Terminally Incoherent

Utterly random, incoherent and disjointed rants and ramblings...

Sunday, July 24, 2005

Deferred Success

Very Small Doses has posted an interesting story reported by yahoo news. Ok, so it's not as interesting as "bang your head against the wall for 5 minutes" type of story.

The word "fail" should be banned from use in classrooms and replaced with the phrase "deferred success" to avoid demoralising pupils, a group of teachers has proposed.


I really don't know if this is funny or tragic. What does "differed success" actually mean? No one likes to fail, but I think this is just pushing it. And I can't imagine this entering the common vernacular.

"What did you get on the test Bobby?"
"I got differed success."

That doesn't seem to work, does it? I think something like this actually could be harmful in a way. It kinfoff implies that there will be unlimited number of future occasions to succeed - which is unrealistic. When you fail, you are forced to face the fact that you messed up, take responsibility for your action and face consequences. When your success is "differed" you simply assume you will get a do-over at some point. In real life situations we all need to deal with failure at one time or another. I think that sheltering school kids from this kind of experiences is a bad idea.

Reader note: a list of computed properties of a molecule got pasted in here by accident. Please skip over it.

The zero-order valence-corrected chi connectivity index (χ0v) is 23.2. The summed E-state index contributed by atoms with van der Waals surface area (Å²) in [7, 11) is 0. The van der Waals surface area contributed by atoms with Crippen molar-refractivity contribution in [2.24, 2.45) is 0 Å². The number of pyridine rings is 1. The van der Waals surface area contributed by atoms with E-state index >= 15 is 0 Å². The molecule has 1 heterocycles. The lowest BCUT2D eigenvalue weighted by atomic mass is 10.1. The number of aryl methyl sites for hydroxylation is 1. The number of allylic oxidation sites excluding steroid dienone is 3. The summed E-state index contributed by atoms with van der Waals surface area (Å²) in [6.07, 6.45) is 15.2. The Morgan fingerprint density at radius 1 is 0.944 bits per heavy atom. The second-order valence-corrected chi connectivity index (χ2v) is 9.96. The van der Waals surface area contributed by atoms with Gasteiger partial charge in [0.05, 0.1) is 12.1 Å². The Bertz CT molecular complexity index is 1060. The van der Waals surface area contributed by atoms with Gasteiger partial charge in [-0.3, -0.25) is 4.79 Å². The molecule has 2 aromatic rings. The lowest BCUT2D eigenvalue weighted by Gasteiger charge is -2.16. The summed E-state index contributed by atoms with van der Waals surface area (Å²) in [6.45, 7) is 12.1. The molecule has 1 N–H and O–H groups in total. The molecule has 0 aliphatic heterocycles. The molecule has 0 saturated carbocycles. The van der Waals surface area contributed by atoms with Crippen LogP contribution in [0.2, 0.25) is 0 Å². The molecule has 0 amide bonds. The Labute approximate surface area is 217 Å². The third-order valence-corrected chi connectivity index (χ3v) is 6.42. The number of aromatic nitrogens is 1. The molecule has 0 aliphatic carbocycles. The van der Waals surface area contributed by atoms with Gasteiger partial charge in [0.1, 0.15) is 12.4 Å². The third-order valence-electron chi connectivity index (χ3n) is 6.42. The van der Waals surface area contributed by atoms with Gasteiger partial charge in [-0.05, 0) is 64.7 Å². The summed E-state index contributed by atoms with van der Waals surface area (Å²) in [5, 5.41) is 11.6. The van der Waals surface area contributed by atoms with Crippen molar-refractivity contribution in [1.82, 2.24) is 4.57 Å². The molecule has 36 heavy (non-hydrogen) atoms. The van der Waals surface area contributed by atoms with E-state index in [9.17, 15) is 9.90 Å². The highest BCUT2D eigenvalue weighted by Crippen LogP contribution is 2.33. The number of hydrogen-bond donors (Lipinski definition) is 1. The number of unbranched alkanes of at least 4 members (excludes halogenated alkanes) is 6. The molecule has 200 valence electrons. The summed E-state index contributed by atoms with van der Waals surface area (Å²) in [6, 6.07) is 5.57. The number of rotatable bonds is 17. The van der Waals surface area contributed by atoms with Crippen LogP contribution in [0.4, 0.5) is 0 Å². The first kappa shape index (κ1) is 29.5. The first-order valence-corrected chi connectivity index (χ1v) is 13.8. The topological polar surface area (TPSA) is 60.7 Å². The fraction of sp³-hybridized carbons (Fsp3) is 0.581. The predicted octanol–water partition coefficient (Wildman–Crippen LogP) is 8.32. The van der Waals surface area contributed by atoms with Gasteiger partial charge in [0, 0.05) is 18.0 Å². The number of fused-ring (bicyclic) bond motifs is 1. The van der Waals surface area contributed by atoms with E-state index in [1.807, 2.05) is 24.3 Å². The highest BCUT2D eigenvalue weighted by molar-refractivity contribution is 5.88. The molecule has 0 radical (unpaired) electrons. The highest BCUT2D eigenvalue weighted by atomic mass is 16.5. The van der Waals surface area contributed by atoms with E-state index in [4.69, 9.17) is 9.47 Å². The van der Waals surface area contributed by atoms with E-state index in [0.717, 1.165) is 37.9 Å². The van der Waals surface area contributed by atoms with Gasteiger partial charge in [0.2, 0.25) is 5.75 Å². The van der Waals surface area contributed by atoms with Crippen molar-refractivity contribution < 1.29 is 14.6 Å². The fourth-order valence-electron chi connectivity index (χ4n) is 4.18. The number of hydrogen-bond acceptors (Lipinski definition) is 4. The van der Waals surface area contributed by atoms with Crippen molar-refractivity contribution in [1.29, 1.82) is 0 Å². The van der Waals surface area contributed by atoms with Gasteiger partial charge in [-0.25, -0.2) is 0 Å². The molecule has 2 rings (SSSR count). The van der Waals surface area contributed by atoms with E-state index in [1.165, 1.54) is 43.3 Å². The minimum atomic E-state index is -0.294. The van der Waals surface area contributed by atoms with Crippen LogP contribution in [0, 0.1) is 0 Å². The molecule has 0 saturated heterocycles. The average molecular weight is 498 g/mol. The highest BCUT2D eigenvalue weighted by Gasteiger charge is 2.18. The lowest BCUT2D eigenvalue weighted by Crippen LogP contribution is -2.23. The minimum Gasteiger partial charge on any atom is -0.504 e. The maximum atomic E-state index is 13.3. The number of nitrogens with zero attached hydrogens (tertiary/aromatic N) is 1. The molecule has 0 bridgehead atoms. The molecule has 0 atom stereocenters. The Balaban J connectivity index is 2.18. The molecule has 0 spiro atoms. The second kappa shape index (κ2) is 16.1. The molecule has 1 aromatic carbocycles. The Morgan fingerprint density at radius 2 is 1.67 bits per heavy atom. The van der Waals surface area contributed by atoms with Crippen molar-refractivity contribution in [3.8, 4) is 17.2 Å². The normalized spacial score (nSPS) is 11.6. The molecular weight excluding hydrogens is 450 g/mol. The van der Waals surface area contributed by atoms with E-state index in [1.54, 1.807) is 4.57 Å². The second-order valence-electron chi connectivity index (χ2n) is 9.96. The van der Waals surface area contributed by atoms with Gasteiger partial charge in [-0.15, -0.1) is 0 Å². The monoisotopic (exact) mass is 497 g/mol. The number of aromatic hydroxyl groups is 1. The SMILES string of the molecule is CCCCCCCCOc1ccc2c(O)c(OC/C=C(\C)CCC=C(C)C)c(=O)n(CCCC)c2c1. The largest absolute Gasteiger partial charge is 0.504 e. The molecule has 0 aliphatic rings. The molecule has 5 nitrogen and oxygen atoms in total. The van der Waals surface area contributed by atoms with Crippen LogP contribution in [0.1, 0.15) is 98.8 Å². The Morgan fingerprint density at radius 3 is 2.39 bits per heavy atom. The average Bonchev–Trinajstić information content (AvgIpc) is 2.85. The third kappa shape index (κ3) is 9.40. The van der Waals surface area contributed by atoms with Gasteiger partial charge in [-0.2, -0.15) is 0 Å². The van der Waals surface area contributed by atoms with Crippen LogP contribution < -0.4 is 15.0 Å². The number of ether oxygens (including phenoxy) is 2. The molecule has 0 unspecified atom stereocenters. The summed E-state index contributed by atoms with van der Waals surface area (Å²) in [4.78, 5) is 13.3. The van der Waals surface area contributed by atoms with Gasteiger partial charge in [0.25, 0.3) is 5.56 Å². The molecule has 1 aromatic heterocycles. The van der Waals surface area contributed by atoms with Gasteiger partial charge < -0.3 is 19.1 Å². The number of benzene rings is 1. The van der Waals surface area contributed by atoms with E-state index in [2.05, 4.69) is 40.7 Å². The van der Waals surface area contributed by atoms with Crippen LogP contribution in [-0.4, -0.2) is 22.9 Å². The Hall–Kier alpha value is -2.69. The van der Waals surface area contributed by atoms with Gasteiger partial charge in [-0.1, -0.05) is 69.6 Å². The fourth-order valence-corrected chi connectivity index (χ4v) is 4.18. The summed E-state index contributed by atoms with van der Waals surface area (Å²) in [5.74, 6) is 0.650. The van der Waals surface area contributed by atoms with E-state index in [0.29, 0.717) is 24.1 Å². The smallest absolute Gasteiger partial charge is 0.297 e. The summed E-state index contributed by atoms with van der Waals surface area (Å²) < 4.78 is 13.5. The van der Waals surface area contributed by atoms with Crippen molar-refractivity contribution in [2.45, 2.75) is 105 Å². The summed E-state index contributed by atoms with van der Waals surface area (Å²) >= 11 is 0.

2 Comments:

  • At Wed Aug 03, 10:07:00 PM, Blogger Dan Copulsky said…

    This reminds me of two problems with arising from the word "Retard" and the many phrases that have been invented to replace it.

    1) Kids aren't stupid. When I was in elementary school, they had replaced "retard" with "mentally handicapped" or something along those lines. But, everyone just used the new phrase as an insult, in the exact same way as they would have used "retard." It might have confused people for a week or so, but in the end, nothing changed, and they ended up changing the standard work again a few years later.

    2) Now, the hip word to refer to child with problems is "developmentally delayed." The problems is a lot of parents don't really get what it means. They think "delayed, great, he'll catch up in a few years." But really, the kids are going to be behind their peers forever. It cushions peoples emotions at first and then ends up crushing them later.

     
  • At Thu Aug 04, 11:03:00 AM, Blogger Luke said…

    Wow.. I actually haven't heard anyone ever saying "developmentally delayed" in a conversation yet. LOL That is hilarious.

     

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